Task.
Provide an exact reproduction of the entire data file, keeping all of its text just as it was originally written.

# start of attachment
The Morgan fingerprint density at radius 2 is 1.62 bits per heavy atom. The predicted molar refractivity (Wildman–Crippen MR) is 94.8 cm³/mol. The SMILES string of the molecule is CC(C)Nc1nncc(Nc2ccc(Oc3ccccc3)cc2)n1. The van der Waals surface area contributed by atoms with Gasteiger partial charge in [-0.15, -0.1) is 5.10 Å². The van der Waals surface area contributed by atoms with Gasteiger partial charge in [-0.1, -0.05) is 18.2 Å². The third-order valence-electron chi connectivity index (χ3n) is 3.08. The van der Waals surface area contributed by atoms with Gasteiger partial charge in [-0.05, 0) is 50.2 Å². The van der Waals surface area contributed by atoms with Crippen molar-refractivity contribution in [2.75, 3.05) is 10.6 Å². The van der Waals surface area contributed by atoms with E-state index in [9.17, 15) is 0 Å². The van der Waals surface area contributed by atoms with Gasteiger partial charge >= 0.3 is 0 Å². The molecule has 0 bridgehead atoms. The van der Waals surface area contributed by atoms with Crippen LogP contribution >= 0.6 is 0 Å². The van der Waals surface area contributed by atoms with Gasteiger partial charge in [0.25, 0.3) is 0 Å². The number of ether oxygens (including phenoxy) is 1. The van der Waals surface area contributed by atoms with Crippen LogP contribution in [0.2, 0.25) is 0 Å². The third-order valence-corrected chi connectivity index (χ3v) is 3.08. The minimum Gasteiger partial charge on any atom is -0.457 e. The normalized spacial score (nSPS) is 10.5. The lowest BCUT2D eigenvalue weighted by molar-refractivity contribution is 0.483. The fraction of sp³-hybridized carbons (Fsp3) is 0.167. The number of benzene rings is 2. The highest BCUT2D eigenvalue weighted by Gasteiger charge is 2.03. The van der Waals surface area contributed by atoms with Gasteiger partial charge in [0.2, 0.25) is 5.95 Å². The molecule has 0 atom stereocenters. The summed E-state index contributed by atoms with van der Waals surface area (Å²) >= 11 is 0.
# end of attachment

The Morgan fingerprint density at radius 2 is 1.62 bits per heavy atom. The predicted molar refractivity (Wildman–Crippen MR) is 94.8 cm³/mol. The SMILES string of the molecule is CC(C)Nc1nncc(Nc2ccc(Oc3ccccc3)cc2)n1. The van der Waals surface area contributed by atoms with Gasteiger partial charge in [-0.15, -0.1) is 5.10 Å². The van der Waals surface area contributed by atoms with Gasteiger partial charge in [-0.1, -0.05) is 18.2 Å². The third-order valence-electron chi connectivity index (χ3n) is 3.08. The van der Waals surface area contributed by atoms with Gasteiger partial charge in [-0.05, 0) is 50.2 Å². The van der Waals surface area contributed by atoms with Crippen molar-refractivity contribution in [2.75, 3.05) is 10.6 Å². The van der Waals surface area contributed by atoms with E-state index in [9.17, 15) is 0 Å². The van der Waals surface area contributed by atoms with Gasteiger partial charge >= 0.3 is 0 Å². The molecule has 0 bridgehead atoms. The van der Waals surface area contributed by atoms with Crippen LogP contribution >= 0.6 is 0 Å². The van der Waals surface area contributed by atoms with Gasteiger partial charge in [0.25, 0.3) is 0 Å². The number of ether oxygens (including phenoxy) is 1. The van der Waals surface area contributed by atoms with Crippen LogP contribution in [0.2, 0.25) is 0 Å². The third-order valence-corrected chi connectivity index (χ3v) is 3.08. The minimum Gasteiger partial charge on any atom is -0.457 e. The normalized spacial score (nSPS) is 10.5. The lowest BCUT2D eigenvalue weighted by molar-refractivity contribution is 0.483. The fraction of sp³-hybridized carbons (Fsp3) is 0.167. The number of benzene rings is 2. The highest BCUT2D eigenvalue weighted by Gasteiger charge is 2.03. The van der Waals surface area contributed by atoms with Gasteiger partial charge in [0.2, 0.25) is 5.95 Å². The molecule has 0 atom stereocenters. The summed E-state index contributed by atoms with van der Waals surface area (Å²) >= 11 is 0.